Red Wing man's ads for hemp clothes censored by Facebook and Instagram
John Anderes had hopes his new shirt design for outdoor retailers could be advertised on social media without a hitch. That did not end up being the case when Facebook and Instagram algorithms flagged his advertisements because the shirt was made of material the sites do not tolerate for ads: hemp.
RED WING — John Anderes has been in the outdoor retail industry for over 20 years and he has never faced a problem with advertising products he creates online until now.
Anderes' latest shirt design is made from eucalyptus and hemp fiber textiles, and it's that second fiber that is a no-no for advertising on social media giants Facebook and Instagram.
“I combined those two materials so you get strength and many other attributes out of them. It’s also the softness of the shirt, it’s right out of the box soft. That's kind of the magic of my deal,” said Anderes on the choice of textiles for his new shirt.
The shirt itself is still not for sale on the outdoor retail market. Anderes is still negotiating with retailers on inventory deals for the shirt to be in their stores.
The problem for Anderes though is that the social media platforms, owned by Meta, the parent company of Facebook and Instagram, flag posts promoting the sale or use of illicit or recreational drugs, or other unsafe substances, products or supplements.
Meta’s policy on these products states, “Ads must not promote unsafe supplements, including but not limited to anabolic steroids, chitosan, comfrey, dehydroepiandrosterone, ephedra, and human growth hormones. Drug-related paraphernalia, such as bongs, rolling papers, and vaporized delivery devices.”
Meta’s policy does not state any clear messaging on the advertising of hemp-related products that are not consumable . The broadness of Meta’s algorithms on Facebook and Instagram have hammered down on any sort of product that has the word hemp in it, even if the product is not a consumable.
This has lumped Anderes in with other businesses, advocacy groups or individuals who are trying to advertise any non-consumable hemp product on Facebook or Instagram. Alyssa Erickson, public affairs and marketing coordinator for the nonprofit U.S. Hemp Roundtable shared how common social media censorship is “small man” trying to advertise their product on these platforms.
“With Roundtable, all of our advertising accounts have been disabled, and I'm restricted from advertising or doing anything on social media, Facebook or Instagram related," Erickson said. "We are a nonprofit trade organization. The last thing we tried to boost on Facebook and Instagram a year and a half ago was actually a webinar for minority-owned businesses and small businesses. We were flagged by algorithms and couldn't even promote that.”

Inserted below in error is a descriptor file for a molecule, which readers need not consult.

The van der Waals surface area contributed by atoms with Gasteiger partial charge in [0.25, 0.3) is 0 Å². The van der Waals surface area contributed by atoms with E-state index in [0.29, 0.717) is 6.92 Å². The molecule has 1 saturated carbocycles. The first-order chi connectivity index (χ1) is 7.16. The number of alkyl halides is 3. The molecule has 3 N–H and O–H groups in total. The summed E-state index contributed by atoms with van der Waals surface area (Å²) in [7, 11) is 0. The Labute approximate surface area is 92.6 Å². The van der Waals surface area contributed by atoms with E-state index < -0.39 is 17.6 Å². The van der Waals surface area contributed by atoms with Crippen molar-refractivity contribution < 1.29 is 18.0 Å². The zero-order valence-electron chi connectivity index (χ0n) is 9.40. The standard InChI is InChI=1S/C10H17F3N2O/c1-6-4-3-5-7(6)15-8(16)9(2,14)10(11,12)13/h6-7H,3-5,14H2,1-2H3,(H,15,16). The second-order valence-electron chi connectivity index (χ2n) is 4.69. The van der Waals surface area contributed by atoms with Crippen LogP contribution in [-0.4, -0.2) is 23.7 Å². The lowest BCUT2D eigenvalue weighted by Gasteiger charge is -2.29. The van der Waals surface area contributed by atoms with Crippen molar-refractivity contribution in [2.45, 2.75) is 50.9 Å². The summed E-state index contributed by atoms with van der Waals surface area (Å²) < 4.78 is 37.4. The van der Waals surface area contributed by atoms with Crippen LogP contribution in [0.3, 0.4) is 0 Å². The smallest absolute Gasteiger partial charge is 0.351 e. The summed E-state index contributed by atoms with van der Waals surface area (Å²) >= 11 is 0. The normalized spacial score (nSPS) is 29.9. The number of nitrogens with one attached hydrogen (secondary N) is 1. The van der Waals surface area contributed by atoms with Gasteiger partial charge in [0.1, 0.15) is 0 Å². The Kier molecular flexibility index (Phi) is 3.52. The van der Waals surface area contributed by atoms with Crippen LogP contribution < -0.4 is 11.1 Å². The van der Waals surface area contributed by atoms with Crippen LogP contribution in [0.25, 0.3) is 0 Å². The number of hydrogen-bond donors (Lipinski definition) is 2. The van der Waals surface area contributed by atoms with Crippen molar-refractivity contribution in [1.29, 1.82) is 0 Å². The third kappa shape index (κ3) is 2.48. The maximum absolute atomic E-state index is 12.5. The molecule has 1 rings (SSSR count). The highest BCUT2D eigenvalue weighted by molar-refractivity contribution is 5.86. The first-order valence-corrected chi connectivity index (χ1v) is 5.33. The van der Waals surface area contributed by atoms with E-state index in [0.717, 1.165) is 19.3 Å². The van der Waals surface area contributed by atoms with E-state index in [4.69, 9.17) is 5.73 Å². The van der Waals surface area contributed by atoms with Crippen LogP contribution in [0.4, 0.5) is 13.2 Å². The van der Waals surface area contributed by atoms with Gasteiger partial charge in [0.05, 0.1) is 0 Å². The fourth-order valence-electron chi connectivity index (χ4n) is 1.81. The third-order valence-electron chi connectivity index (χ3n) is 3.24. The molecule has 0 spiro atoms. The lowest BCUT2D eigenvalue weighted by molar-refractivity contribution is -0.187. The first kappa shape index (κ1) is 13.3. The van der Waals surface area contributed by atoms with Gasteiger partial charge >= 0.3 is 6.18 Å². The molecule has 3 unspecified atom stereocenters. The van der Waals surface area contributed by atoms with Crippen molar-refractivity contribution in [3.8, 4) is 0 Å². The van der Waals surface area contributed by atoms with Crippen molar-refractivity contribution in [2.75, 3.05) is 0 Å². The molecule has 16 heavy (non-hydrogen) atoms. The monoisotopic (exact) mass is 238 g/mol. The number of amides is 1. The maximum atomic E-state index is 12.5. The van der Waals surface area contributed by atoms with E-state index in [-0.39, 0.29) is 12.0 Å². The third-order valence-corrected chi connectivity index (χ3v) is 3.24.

The U.S. Hemp Roundtable based in Lexington, Kentucky, is a coalition that represents dozens of companies and organizations that work to educate the public and consumers on safe hemp and CBD products. The nonprofit currently works with advocacy groups in 10 different states including Minnesota.
When Anderes and Erickson followed up with Facebook and Instagram on these flags, they both quickly realized they were not speaking to actual human beings behind computers about these complaints. They were speaking to bots, making it all the more frustrating for them to find solutions to these flags and censorship.
“Some of these chats are robotic and it’s very hard to find any office numbers for Facebook," Anderes said. "Trying to get a person from any big company, you end up setting aside at least an hour to get a conversation going. It takes forever and bad customer service is rewarded, because you give up and go screw it. I'm not gonna dispute the charge, it's not worth 25 bucks to keep trying to dispute.”
Erickson explained that bots are just the automatic responses. And while the organization was able to get one of its minority empowerment seminar ads approved, it was an arduous process for each advertisement.
"There's only so many times you can reach out to those types of contacts, and they didn't seem to have connections to help remove the restrictions on our account,” Erickson said.
For now, there is no solution in sight for Anderes and the U.S. Hemp Roundtable when it comes to advertising hemp products, advocacy and information on Facebook and Instagram without censorship.
Anderes has begun to divert his social media advertising to Tik Tok in hopes there will be less censorship concerns for his new shirt.
Erickson says the U.S. Hemp Roundtable hopes to have restrictions lifted off their accounts sometime this year, but does not count on it happening in any fast fashion. Until then, the U.S. Hemp Roundtable will campaign advertising through Google and direct web traffic from there.